Lecretia Seales' family is calling on Parliament to debate the issue of assisted dying, after a judge ruled that was where any change had to happen.
Ms Seales died early this morning, aged 42, after being diagnosed with a brain tumour four years ago.
In her final months, she took a case to the High Court in Wellington, seeking clarification on whether it would be an offence under the Crimes Act for her doctor to be able to help her die, and whether a ban on assisted dying contravened her human rights under the Bill of Rights Act.
Justice Collins today released his finding that these issues could be addressed only by Parliament and were outside the constitutional role of judges.
Ms Seales' husband, Matt Vickers, said she had died too young and was hugely missed already.
Mr Vickers said the public reaction to the case had been huge.
"So as a family, we would address ourselves to the politicians," he said.
"It is clear beyond doubt that people want to debate this issue regardless of their personal position. The debate needs to happen."
Mr Vickers said the family was grateful for Justice Collins' efforts in reaching a decision so quickly; he had provided the family with an interim judgment on the Crimes Act interpretation on Tuesday, given Ms Seales' declining health.
The family was "naturally" disappointed with Justice Collins' judgment and said it had starkly highlighted that the status quo was not ideal, and that people were at risk of "intolerable suffering and are at risk of ending their lives earlier than they would otherwise".
Justice Collins was clear it was for Parliament to address these issues, and that was something that needed to happen now, Mr Vickers said.
Voluntary Euthanasia Society president Dr Jack Havill also called upon Parliament to have the debate and said the society was confident a law change was on the way, despite today's result.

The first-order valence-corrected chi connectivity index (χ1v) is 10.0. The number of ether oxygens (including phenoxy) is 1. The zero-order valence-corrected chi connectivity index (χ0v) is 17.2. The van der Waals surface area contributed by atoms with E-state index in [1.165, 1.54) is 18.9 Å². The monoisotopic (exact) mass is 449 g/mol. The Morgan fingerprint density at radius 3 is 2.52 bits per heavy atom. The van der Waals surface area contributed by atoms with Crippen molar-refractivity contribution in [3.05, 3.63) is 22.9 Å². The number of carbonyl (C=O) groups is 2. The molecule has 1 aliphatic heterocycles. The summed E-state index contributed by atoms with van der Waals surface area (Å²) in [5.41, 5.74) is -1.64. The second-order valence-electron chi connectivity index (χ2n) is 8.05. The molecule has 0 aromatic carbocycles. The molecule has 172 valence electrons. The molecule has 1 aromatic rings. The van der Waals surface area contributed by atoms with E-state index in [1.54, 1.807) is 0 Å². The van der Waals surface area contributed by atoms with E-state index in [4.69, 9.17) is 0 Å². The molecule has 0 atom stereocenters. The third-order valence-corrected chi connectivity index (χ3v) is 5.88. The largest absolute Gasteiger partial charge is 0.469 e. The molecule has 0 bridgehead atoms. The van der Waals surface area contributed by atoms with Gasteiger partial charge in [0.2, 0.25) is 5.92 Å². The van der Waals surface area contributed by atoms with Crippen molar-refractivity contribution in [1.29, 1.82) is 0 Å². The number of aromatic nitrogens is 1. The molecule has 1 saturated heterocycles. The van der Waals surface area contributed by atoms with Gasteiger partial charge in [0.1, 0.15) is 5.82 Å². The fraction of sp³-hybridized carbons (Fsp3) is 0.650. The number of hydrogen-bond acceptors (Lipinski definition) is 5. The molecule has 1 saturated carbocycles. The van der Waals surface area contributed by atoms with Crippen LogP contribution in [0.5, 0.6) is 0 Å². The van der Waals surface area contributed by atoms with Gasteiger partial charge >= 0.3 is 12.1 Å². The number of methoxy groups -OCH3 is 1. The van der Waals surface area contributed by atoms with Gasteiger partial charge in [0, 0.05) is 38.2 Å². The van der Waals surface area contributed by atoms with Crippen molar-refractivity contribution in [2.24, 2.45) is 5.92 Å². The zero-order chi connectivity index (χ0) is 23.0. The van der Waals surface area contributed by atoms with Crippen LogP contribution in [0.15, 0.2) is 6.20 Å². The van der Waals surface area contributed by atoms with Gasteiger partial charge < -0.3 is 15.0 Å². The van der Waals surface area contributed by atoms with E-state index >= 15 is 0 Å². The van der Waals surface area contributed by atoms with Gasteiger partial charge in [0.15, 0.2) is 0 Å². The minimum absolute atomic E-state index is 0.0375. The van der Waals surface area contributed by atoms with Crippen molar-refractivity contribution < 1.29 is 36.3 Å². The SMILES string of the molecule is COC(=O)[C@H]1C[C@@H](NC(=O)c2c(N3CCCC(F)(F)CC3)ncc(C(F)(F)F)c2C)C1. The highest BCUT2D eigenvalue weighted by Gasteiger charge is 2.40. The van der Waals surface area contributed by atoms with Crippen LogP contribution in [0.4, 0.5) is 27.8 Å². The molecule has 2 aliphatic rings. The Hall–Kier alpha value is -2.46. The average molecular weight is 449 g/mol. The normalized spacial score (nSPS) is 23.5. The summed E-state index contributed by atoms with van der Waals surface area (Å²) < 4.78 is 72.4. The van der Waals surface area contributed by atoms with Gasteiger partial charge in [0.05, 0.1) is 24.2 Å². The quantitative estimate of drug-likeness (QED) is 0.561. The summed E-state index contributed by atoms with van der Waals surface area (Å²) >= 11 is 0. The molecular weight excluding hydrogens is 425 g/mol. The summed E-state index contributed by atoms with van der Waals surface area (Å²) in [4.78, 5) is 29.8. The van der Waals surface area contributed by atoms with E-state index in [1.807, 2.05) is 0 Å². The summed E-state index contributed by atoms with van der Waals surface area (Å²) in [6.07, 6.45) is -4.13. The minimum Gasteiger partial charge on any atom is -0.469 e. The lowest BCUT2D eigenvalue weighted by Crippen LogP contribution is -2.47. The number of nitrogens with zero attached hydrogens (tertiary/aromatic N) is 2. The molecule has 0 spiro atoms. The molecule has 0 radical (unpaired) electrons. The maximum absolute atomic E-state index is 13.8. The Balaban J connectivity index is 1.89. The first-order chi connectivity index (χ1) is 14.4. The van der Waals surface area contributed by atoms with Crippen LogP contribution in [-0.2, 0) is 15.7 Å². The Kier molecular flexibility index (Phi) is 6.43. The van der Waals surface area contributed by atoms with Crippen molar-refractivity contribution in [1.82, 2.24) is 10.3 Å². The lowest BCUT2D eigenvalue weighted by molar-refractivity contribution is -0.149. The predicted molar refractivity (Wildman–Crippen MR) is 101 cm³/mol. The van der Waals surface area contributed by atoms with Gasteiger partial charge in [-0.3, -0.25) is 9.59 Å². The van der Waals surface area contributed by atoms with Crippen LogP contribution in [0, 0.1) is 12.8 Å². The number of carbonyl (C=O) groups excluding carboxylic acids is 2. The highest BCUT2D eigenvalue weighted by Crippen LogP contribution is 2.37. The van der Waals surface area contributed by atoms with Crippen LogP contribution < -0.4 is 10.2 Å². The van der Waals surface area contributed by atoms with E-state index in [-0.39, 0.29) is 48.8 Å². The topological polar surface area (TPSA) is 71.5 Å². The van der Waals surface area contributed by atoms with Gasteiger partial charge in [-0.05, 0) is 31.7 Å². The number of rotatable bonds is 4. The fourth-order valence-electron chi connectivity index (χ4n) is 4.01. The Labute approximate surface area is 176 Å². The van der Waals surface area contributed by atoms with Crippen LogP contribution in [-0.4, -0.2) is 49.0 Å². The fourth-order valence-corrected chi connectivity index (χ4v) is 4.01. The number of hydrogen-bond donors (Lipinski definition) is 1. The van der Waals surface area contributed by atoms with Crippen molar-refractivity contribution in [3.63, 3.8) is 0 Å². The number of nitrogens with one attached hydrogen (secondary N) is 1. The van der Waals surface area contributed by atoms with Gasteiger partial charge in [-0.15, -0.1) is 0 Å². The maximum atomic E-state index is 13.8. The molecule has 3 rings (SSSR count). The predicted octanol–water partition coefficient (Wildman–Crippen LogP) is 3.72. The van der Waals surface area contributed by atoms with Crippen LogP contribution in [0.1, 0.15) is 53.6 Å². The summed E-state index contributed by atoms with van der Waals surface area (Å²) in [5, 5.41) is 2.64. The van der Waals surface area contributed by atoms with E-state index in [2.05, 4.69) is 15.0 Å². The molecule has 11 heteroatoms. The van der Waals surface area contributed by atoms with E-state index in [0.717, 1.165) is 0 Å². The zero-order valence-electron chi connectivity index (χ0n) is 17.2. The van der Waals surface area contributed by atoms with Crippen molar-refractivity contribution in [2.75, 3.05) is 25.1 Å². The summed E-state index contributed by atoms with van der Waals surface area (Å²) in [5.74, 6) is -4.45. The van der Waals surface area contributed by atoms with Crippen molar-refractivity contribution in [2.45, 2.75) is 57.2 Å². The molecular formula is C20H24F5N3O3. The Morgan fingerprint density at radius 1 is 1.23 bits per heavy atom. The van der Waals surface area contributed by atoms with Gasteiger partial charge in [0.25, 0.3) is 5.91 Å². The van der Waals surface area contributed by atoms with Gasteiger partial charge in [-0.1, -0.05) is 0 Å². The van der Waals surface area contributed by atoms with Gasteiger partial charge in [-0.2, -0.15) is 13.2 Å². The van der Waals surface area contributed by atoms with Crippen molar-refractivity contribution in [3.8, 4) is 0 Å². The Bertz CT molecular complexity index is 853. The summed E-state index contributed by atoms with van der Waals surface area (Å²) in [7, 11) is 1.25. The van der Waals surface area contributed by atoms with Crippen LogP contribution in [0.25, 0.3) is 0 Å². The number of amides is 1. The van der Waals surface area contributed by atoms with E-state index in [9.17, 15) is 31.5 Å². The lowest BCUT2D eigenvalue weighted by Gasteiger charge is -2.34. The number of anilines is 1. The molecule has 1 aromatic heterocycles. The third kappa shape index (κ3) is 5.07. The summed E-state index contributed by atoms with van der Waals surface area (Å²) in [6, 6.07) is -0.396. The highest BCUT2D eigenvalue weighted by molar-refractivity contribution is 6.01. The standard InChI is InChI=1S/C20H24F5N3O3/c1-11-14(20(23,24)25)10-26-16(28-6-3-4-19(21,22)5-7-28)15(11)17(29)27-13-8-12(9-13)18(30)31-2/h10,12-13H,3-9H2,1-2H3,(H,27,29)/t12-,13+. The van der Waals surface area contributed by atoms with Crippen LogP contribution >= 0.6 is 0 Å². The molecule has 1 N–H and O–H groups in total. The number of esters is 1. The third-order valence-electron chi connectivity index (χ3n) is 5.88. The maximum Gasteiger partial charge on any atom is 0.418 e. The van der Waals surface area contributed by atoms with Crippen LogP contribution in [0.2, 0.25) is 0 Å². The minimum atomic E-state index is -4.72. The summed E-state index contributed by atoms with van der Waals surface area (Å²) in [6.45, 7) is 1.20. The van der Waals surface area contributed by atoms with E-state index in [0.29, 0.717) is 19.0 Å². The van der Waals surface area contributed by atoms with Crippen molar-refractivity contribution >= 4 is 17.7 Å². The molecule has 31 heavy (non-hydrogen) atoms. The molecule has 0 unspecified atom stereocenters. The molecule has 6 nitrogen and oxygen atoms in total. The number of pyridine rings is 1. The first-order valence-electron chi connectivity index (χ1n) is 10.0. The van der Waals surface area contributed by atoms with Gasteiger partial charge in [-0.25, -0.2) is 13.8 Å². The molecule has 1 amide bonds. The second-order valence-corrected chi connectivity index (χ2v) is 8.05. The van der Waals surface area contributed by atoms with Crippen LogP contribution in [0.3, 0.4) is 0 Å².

A Research New Zealand poll last month found 74 percent of the 501 people surveyed believed people suffering a painful, incurable disease should be able to end their lives surrounded by loved ones, secure in the knowledge no one would be prosecuted.
"We thank Lecretia for summoning her courage and limited energy to bring this case forward. She has demonstrated that the time has come for real debate about this issue," Dr Havill said.
But euthanasia opponents welcomed Justice Collins' decision.
Matthew Jansen, spokesperson for anti-euthanasia umbrella group Care Alliance, said the judge had made clear it was his role to uphold the law, not to change it, and that was a sound position.
Euthanasia-Free NZ executive officer Renee Joubert said she was relieved Ms Seales had died comfortably, relatively quickly and surrounded by loved ones, rather than suffering the long, painful death she feared.
"As a society we need to do everything possible to relieve people's suffering and ensure that everyone dies comfortably and with dignity. However, this legislation is not the solution. It's simply too dangerous for society," she said.
Right to Life spokesperson Ken Orr said the judgement was good news for the whole community, especially the most vulnerable - the elderly, the disabled and the seriously ill.
"The judgement has confirmed that the Crimes Act is not incompatible with the Bill of Rights and that only Parliament can change the law to allow the strong to kill the weak," he said.
"The laws prohibiting assisted suicide and homicide are there to protect the vulnerable, we change them at our peril."
Minister: Government won't take lead on changing the law
Justice Minister Amy Adams said she had enormous sympathy for Ms Seales' family, but the Government was not going to take the lead on changing the law.
"I feel so awful for them, to lose a loved one is incredibly hard anyway - to have to watch while a passionate, strong, articulate woman fades away in front of you is awful," she said.
"For her to have not have been here today to comment on this important debate that she has created is an absolute tragedy."
Ms Adams said Parliament had looked at the matter of euthanasia and the right to die before.
"I have no doubt that Parliament will look at again, if and when if comes before the House again," she said.
"It's my expectation that most parties in Parliament would want to make it a conscience vote, given the very deeply held views on all sides of the issue.
"The ultimate legislation, if and when it came before the House, would be dealt with not on party lines, so I can't speak for how the National Party would vote on it."
Ms Adams said a select committee inquiry was a possibility but that was a matter that those committees would have to decide themselves, as ministers did not direct them.
She said, as a minister, her work reflected the Government's work programme, and this was not something on that programme.
Ms Adams said, personally, she did not have any strong opposition to some sort of assisted dying, but her concern would be around practical implementation and safeguards to ensure it was used only in appropriate cases.